That is a remarkable paragraph. Moore does not acquiesce to the issue at hand. Earlier, he states that, “The citizens of Alabama are rightly concerned about the non-action–action by the United States Supreme Court in refusing to stay same-sex marriages in the state until the Court hands down its decision this June on the matter. The same Court that ruled in 2013 that marriage should be a state, not a federal matter, is now imposing a federal definition of marriage on a state.” And yet, in spite of what he and most Southern Baptists would see as an unfortunate decision, Moore calls upon the state judges to perform their roles in keeping with the law, and if they are unable to do so because of conscience, then resign.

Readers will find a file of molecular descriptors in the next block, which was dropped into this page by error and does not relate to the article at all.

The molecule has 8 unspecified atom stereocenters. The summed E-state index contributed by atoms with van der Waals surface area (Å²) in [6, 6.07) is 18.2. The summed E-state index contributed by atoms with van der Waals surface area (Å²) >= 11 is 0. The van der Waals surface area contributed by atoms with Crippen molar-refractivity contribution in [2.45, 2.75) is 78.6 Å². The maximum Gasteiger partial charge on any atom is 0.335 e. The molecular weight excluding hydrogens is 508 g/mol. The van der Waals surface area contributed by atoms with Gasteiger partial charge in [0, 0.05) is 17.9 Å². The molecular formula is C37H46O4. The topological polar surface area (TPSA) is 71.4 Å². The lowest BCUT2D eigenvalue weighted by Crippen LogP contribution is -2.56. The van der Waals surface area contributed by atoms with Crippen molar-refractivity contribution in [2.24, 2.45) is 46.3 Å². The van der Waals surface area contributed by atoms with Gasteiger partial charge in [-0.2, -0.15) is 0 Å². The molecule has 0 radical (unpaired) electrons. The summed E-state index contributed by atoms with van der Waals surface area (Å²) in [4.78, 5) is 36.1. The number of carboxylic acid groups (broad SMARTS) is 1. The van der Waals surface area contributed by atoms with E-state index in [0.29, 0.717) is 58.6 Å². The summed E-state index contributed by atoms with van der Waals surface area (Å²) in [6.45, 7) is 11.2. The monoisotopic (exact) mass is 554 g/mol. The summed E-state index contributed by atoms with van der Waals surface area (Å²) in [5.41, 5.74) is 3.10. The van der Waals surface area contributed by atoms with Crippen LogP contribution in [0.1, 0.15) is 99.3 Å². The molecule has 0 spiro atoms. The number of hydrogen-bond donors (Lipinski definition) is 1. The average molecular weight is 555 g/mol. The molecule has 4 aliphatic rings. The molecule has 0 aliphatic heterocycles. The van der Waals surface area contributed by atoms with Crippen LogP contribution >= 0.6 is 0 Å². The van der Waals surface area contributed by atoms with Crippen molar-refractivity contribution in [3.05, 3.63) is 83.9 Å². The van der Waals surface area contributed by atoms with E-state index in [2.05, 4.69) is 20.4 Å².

Moore finds himself in a position of disappointing the more conservative branch of the SBC while still being viewed as a fundamentalist thug from the more progressive left. It seems to me that he is exactly where he needs to be and I believe he is a friendly voice for religious liberty to every American. I’m proud he is one of ours.